After the bees fled, birds followed.
People forgot how to do what the birds and the bees do.
We lost nest-knowledge, hive-knowledge; all eggs except Fabergé
and honey including sweet talk disappeared. Ants left;
good riddance some said to the fire ants, but wherefore art thou
to the sugar kind, annoying though they were at times –
no trails of collective labor on our countertops,
no dynamic dotted lines on plaid to animate our picnics.
Someone tried to stroke her cat and cut her hand on cardboard:
a decoy, deployed how many hours since the feline went fugitive?
Dogs: taxonomized, glass-eyed, cold to all offers
of walks in the park or cheese-flavored treats.
Stables, barnyards, zoos, even the sewers where rats swam
in our filth – all fled; and the wilds,
quiet as an after-hours shopping mall. How could earth
be earth without insect, fowl, amphibian or furry four-legs?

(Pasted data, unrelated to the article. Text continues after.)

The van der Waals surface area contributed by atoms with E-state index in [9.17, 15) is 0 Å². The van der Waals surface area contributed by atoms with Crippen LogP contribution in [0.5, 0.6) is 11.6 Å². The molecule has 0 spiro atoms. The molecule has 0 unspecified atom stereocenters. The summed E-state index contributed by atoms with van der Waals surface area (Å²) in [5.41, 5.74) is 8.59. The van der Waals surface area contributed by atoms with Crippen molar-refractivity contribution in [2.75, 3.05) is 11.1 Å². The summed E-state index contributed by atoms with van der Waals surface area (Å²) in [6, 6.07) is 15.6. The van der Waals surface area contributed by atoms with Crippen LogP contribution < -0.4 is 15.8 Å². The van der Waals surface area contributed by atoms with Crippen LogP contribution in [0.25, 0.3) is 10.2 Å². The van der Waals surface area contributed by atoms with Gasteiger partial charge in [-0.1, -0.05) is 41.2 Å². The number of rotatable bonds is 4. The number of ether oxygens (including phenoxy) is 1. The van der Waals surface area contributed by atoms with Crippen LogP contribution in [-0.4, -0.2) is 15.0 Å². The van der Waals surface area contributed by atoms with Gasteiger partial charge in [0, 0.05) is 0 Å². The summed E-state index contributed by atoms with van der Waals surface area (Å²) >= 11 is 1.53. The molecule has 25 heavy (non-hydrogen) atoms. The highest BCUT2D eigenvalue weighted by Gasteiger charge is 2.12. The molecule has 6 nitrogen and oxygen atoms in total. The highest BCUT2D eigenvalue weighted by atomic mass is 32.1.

The film had jammed in the projector, the flow of life no longer flowed.
An ark, a fleet of arks on auto-pilot had invaded;
creation decreated, and consciousness, the human ray,
the flashlight into cosmic darkness: flailing and purposeless
without our companions. We fondled field guides, bestiaries, fables,
forgot which brutes had been real and which imagined;
mascots, manuals, and constellations, our only comfort and consolation.
Robert Lunday is the author of Mad Flights (Ashland Poetry Press). His recent work is in Word Riot, Field, Poet Lore, Tar River Poetry, Shadowgraph, and Black Sun Lit. He lives on a small horse farm in central Texas and teaches for Houston Community College.